In spring 2002, aerosol characterization experiments will be undertaken in Rochester, NY, using two nano-micro-orfice uniform deposit impactors (MOUDIs) and ultrafine size distribution instrumentation, along with the ultrafine single particle aerosol TOF, mass spectrometry instrument. Comparison of bulk and single particle chemical composition data for Rochester will further enhance our understanding of the ambient ultrafine particles. Additional studies will be undertaken to characterize the ultrafine aerosol concentrator utilized in the animal studies performed by Rochester PM Center researchers. This characterization will provide a better understanding of the size and chemical composition of the ultrafine particles used in the exposure studies. Another planned study will be to characterize ambient ultrafine aerosol at a traffic-dominated site in the Los Angeles region.
Journal Articles:No journal articles submitted with this report: View all 30 publications for this subproject
Supplemental Keywords:Houston, Texas, TX, Riverside, California, CA, Rochester, New York, NY, ultrafine, aerosol, particulate matter, atmosphere, mass spectrometry., RFA, Health, Scientific Discipline, Air, Geographic Area, particulate matter, Environmental Chemistry, Health Risk Assessment, Epidemiology, State, Risk Assessments, Biochemistry, ambient air quality, particle size, particulates, sensitive populations, cardiopulmonary responses, chemical characteristics, fine particles, human health effects, morbidity, ambient air monitoring, pulmonary disease, susceptible populations, epidemelogy, particle exposure, environmental health effects, nano differential mobility analyzer, human exposure, chemical kinetics, particulate exposure, Texas (TX), PM, mortality, urban environment, aerosols, chemical speciation sampling, human health risk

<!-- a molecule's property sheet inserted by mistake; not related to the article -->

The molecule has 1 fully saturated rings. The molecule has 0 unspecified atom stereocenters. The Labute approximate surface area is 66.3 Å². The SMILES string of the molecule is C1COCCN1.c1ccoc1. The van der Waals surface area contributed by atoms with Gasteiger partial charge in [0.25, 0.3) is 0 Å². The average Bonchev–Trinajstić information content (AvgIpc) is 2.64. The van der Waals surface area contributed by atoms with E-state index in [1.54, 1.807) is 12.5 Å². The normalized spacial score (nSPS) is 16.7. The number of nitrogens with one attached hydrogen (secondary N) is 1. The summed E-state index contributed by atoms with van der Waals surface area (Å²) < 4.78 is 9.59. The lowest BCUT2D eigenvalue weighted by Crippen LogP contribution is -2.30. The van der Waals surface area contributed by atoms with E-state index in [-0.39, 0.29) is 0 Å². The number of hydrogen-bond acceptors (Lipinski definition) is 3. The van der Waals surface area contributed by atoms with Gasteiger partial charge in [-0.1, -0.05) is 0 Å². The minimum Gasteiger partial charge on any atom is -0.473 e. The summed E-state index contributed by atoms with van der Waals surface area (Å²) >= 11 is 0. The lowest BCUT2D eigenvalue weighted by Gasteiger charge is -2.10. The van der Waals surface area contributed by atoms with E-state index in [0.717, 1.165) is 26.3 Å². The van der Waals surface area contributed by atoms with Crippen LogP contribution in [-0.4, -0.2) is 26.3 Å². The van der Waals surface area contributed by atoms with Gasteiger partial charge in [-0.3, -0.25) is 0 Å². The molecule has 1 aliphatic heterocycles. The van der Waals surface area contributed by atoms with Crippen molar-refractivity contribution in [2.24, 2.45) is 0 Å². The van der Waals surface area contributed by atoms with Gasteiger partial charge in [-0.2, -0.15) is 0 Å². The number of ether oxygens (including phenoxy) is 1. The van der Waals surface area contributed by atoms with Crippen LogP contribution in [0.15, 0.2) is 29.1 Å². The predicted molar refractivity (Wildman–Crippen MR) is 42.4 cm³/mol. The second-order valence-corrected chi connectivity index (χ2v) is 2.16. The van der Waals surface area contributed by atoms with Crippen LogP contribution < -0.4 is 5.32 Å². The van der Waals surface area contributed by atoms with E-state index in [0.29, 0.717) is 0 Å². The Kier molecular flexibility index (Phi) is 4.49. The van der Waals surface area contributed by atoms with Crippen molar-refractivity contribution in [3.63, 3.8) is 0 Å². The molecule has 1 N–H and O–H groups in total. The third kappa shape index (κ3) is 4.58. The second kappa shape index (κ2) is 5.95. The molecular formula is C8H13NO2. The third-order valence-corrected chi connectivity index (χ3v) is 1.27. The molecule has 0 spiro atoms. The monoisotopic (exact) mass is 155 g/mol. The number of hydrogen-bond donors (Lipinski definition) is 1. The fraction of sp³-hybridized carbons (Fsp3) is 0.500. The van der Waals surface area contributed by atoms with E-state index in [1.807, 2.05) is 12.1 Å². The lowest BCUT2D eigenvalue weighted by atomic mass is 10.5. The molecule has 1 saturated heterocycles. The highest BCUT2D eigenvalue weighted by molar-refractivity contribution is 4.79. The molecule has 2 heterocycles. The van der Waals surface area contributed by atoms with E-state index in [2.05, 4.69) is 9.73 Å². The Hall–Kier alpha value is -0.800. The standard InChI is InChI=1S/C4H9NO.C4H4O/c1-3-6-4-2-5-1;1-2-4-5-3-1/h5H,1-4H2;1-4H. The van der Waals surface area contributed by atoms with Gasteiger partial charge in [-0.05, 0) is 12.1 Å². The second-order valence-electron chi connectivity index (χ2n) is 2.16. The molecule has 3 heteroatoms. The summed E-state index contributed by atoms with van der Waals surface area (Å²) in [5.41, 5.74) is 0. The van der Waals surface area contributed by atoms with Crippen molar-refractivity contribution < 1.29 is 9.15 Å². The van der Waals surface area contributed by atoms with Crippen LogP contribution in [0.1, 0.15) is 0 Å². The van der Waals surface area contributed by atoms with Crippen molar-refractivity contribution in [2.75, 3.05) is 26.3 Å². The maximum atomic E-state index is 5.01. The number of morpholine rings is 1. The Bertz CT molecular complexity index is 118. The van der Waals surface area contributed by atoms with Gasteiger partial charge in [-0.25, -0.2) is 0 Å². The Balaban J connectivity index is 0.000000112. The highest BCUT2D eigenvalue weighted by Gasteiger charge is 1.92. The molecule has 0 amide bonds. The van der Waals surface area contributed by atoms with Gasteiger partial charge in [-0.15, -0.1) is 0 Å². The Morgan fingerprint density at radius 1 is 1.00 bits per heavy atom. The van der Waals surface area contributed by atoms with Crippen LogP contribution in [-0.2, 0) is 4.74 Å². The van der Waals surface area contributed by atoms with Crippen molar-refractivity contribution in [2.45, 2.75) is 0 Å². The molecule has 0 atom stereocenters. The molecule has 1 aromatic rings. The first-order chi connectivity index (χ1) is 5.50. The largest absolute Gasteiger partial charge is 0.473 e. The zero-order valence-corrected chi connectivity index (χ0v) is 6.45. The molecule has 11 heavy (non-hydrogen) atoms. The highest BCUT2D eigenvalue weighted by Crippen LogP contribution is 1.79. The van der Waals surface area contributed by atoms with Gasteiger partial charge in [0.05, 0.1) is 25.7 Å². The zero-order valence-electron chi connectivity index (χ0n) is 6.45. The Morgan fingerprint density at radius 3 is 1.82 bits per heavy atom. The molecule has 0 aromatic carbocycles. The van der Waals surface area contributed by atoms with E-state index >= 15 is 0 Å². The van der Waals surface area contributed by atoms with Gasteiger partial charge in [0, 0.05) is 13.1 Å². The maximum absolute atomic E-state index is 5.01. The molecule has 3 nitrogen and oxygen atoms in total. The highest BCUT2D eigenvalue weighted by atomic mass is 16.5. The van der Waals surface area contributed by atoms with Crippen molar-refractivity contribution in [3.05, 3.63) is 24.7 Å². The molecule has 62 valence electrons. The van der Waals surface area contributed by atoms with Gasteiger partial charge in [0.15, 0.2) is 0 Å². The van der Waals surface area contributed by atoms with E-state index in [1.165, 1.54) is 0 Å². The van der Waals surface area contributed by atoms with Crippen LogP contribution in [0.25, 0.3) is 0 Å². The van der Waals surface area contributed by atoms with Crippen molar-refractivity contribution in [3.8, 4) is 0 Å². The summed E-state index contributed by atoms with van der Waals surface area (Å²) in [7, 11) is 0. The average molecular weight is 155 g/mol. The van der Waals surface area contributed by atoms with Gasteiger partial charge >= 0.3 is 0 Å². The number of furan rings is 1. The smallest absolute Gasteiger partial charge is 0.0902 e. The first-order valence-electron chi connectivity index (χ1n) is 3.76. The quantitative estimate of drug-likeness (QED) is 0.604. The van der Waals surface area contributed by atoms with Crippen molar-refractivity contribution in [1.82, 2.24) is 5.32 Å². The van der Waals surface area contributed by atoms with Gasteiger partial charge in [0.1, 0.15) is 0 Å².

Progress and Final Reports:Original Abstract
Main Center Abstract and Reports:R827354 Airborne PM - Rochester PM Center
Subprojects under this Center: (EPA does not fund or establish subprojects; EPA awards and manages the overall grant for this center).
R827354C001 Characterization of the Chemical Composition of Atmospheric Ultrafine Particles
R827354C002 Inflammatory Responses and Cardiovascular Risk Factors in Susceptible Populations
R827354C003 Clinical Studies of Ultrafine Particle Exposure in Susceptible Human Subjects
R827354C004 Animal Models: Dosimetry, and Pulmonary and Cardiovascular Events
R827354C005 Ultrafine Particle Cell Interactions: Molecular Mechanisms Leading to Altered Gene Expression
R827354C006 Development of an Electrodynamic Quadrupole Aerosol Concentrator
R827354C007 Kinetics of Clearance and Relocation of Insoluble Ultrafine Iridium Particles From the Rat Lung Epithelium to Extrapulmonary Organs and Tissues (Pilot Project)
R827354C008 Ultrafine Oil Aerosol Generation for Inhalation Studies